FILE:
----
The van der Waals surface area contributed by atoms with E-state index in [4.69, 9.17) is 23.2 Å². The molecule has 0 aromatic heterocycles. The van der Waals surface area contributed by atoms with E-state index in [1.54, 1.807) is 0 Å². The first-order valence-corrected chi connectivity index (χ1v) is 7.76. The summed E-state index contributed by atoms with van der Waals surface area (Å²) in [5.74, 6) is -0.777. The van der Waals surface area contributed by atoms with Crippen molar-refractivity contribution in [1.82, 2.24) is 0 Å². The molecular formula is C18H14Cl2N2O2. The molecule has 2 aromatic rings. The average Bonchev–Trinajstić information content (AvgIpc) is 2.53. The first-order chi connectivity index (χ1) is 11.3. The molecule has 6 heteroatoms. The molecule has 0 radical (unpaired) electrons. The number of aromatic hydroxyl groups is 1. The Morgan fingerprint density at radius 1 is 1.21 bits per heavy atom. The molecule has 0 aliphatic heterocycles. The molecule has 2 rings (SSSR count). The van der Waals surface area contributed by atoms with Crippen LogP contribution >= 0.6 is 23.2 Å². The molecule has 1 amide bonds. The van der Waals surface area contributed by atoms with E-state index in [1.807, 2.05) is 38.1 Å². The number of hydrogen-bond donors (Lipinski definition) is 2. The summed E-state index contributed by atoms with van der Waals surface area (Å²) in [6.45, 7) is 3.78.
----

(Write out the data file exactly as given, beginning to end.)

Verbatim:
The van der Waals surface area contributed by atoms with E-state index in [4.69, 9.17) is 23.2 Å². The molecule has 0 aromatic heterocycles. The van der Waals surface area contributed by atoms with E-state index in [1.54, 1.807) is 0 Å². The first-order valence-corrected chi connectivity index (χ1v) is 7.76. The summed E-state index contributed by atoms with van der Waals surface area (Å²) in [5.74, 6) is -0.777. The van der Waals surface area contributed by atoms with Crippen molar-refractivity contribution in [1.82, 2.24) is 0 Å². The molecular formula is C18H14Cl2N2O2. The molecule has 2 aromatic rings. The average Bonchev–Trinajstić information content (AvgIpc) is 2.53. The first-order chi connectivity index (χ1) is 11.3. The molecule has 6 heteroatoms. The molecule has 0 radical (unpaired) electrons. The number of aromatic hydroxyl groups is 1. The Morgan fingerprint density at radius 1 is 1.21 bits per heavy atom. The molecule has 0 aliphatic heterocycles. The molecule has 2 rings (SSSR count). The van der Waals surface area contributed by atoms with Crippen LogP contribution >= 0.6 is 23.2 Å². The molecule has 1 amide bonds. The van der Waals surface area contributed by atoms with E-state index in [1.807, 2.05) is 38.1 Å². The number of hydrogen-bond donors (Lipinski definition) is 2. The summed E-state index contributed by atoms with van der Waals surface area (Å²) in [6.45, 7) is 3.78.